Coal Petrology and Quality

The increased use of coal in power generation and in other more sophisticated uses requires knowledge of the quality of coal to be used. Microscopic study of the different materials that make up coal is proving important. Different materials characterize different environments of origin and different combustion responses. Information about chemical elements, mineral macerals (organic components), and their interrelationships will allow for more environmentally acceptable and economically efficient use of coal.

Concealed Geothermal Fields

Hot rock, abundant water in a sealed reservoir, and access to a market for the electricity produced must all coexist for a geothermal field to be exploitable. We may have failed to discover geothermal reservoirs with little surface manifestation. The development of remote sensing methods of detection, especially infrared survey from the air, geochemical methods, and geophysics, together make up a challenging field.

Facilities, Equipment, and Data Bases


Activities that are too large to be operated by a single agency, university, or national laboratory can be considered facilities, and there are several examples of these in resource research. Access to advanced supercomputing capabilities is needed for testing models of processes in the shallow crust. Deep seismic studies using the consortia approaches that have been so successful in the past decade have a continuing role, and, where continental scientific drilling is perceived as an essential part of research, there is an established mechanism for bringing it into play under the existing interagency agreement. Ships of the University-National Oceanographic Laboratory Systems's (UNOLS) fleet and the Ocean Drilling Program are involved in experiments relevant to resource research, for example, under the RIDGE program. Satellite data from SPOT and Landsat are important in mineral research, and it is important that these be available to researchers on a continuing basis and at reasonable cost. Instruments with the capabilities of the High-Resolution Imaging Spectrometer (HIRIS) and the Advanced Spaceborne Thermal Emission and Reflection Radiometer (ASTER), proposed for as instruments for National Aeronatics Space Administration's (NASA) Earth Observing System, would be marvelous for resource research, as would a low-orbit magnetometer mission, such as ARISTOTELES. Gravity and magnetometry data obtained from aircraft for poorly known continental areas could also be important, but plans for development are at a very early stage.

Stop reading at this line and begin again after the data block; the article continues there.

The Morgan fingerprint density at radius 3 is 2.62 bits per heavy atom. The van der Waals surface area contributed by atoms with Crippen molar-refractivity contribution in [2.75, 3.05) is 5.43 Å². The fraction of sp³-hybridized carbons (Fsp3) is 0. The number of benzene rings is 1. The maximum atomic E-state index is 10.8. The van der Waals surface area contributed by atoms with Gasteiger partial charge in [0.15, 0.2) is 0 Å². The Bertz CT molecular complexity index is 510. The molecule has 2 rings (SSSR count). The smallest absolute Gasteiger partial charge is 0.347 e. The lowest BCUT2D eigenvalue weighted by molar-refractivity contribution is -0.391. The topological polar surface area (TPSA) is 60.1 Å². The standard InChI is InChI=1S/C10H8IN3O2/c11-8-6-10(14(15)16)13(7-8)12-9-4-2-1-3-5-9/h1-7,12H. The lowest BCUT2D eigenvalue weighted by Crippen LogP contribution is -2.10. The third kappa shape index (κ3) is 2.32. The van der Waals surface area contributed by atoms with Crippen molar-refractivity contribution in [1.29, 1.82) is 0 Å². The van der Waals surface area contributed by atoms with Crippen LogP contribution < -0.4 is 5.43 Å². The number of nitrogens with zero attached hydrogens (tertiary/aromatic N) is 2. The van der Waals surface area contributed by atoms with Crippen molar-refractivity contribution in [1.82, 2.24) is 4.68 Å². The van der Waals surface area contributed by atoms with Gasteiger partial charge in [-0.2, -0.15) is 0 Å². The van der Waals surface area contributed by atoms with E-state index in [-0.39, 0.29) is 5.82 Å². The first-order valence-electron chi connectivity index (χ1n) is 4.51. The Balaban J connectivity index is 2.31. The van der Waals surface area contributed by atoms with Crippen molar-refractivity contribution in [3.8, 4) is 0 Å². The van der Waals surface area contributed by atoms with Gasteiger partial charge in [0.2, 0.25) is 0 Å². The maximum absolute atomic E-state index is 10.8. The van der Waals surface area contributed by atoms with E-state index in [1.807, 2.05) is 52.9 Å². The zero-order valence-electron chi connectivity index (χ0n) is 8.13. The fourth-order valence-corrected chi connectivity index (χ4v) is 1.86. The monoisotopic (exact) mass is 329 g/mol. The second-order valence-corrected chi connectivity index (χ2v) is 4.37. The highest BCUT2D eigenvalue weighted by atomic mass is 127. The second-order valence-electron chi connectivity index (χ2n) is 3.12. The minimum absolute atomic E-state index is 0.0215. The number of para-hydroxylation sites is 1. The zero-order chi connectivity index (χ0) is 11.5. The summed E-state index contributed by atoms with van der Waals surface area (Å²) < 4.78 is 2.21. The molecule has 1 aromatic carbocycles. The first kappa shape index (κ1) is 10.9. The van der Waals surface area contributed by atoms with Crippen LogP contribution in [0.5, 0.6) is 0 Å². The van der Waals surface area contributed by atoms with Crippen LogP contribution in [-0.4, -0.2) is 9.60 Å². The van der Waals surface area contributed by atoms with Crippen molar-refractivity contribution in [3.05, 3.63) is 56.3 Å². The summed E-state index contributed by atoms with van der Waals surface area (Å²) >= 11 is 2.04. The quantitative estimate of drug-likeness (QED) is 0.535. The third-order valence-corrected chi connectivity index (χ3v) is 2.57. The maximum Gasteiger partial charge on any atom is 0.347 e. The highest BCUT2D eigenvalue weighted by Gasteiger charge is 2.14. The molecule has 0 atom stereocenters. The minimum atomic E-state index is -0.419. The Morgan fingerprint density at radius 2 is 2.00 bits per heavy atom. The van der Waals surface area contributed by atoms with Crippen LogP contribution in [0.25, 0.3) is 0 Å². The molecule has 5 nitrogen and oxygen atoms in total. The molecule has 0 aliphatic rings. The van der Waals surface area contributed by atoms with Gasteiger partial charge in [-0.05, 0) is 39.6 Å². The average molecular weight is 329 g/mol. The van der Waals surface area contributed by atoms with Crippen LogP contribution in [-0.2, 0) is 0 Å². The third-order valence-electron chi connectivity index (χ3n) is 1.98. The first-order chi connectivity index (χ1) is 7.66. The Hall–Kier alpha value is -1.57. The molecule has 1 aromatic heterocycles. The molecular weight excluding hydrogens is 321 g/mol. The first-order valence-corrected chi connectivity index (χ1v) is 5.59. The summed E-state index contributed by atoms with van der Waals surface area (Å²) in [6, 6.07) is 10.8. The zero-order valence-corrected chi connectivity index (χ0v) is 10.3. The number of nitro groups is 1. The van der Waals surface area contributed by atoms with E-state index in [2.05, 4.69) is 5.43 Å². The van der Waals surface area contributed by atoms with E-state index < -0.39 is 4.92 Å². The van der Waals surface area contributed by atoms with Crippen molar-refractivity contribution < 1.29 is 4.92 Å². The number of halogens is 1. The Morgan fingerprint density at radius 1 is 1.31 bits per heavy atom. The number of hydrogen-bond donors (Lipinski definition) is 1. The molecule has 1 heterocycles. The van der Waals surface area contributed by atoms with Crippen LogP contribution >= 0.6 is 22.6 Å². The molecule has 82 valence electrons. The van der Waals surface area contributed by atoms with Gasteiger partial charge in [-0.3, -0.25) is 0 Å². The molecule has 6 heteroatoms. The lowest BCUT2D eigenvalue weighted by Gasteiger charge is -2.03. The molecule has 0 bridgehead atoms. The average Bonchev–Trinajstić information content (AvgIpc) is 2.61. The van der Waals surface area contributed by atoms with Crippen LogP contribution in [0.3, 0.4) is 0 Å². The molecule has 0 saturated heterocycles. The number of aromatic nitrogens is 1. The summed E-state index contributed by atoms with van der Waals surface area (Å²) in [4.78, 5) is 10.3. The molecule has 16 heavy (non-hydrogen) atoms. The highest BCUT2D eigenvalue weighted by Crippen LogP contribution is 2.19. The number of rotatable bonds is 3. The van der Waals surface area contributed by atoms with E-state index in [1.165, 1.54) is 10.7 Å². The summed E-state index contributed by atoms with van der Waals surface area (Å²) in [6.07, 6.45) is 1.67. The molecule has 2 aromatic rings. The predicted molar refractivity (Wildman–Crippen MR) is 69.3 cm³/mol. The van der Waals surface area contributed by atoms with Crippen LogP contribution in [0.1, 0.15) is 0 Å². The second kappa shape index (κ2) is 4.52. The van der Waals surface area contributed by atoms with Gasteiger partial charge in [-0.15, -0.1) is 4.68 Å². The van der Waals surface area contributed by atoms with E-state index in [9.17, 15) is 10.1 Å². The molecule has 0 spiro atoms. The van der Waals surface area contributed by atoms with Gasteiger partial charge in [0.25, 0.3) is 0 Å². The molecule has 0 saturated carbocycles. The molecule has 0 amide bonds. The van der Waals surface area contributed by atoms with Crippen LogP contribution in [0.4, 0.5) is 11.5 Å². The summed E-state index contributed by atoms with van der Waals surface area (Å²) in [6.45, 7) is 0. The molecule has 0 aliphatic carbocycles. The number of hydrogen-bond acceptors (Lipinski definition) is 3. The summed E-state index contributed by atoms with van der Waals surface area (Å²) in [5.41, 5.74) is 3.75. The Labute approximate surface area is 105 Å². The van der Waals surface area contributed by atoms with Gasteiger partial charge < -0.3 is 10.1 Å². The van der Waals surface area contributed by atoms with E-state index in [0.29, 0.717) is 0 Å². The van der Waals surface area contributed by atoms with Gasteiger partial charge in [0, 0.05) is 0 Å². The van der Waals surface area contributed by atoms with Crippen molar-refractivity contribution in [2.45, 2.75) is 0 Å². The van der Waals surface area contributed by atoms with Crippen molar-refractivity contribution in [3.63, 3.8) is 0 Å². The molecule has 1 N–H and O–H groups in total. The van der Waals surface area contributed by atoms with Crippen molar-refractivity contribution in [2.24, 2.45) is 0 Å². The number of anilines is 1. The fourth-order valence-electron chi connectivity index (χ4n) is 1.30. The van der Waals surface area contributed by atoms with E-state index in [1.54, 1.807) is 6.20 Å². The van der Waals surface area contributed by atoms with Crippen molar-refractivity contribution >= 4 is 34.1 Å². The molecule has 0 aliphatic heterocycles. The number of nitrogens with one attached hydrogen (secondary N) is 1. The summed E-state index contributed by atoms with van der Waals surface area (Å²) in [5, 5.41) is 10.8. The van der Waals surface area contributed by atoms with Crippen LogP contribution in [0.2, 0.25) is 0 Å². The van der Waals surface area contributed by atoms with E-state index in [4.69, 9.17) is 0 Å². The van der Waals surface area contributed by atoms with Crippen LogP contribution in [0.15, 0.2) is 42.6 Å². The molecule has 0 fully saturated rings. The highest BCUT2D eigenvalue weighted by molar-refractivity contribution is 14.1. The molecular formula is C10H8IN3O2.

Most of the laboratory equipment that is needed for research in resources is similar to that used in the kinds of laboratory investigation identified in Chapters 2, 3, and 5. Advanced chemical analytical equipment and facilities for isotopic analysis, including mass spectroscopy of organic materials, has become a general need. New methods with high spatial resolution and high-precision analytical capability such as laser-ablated inductively coupled plasma-source mass spectrometry seem likely to be capable of yielding large amounts of useful information. Bacterial research may find a focus in resource and environmental research at this time. The largest field for advanced equipment development is in exploration for petroleum and minerals. Expenditures on mineral and petroleum exploration in the United States annually run at more than $1 billion, much of which is spent on the acquisition and processing of reflection seismic data. Three-dimensional seismic surveys are expected to become much more widely used in the coming decade, and processing and archiving the large quantities of data generated by this practice will present a challenge. The availability of three-dimensional seismic data will contribute greatly to our understanding of the shallow crust and will call for complementary advanced well logging and well-to-well measurements.

Mineral explorationists use advanced geophysical research techniques, including audiomagnetotelluric methods, and remote sensing from space and aircraft by methods such as side-looking radar and high-wavelength-resolution infrared spectroscopy are beginning to be used. Geochemical prospecting is emphasizing the use of pathfinder elements as complementary to direct search for metals, and soil gas exploration is developing. All these instrumental developments have a part to play in the integrated effort to understand the properties and processes of the shallow crust, which is the concept unifying resource research at this time.

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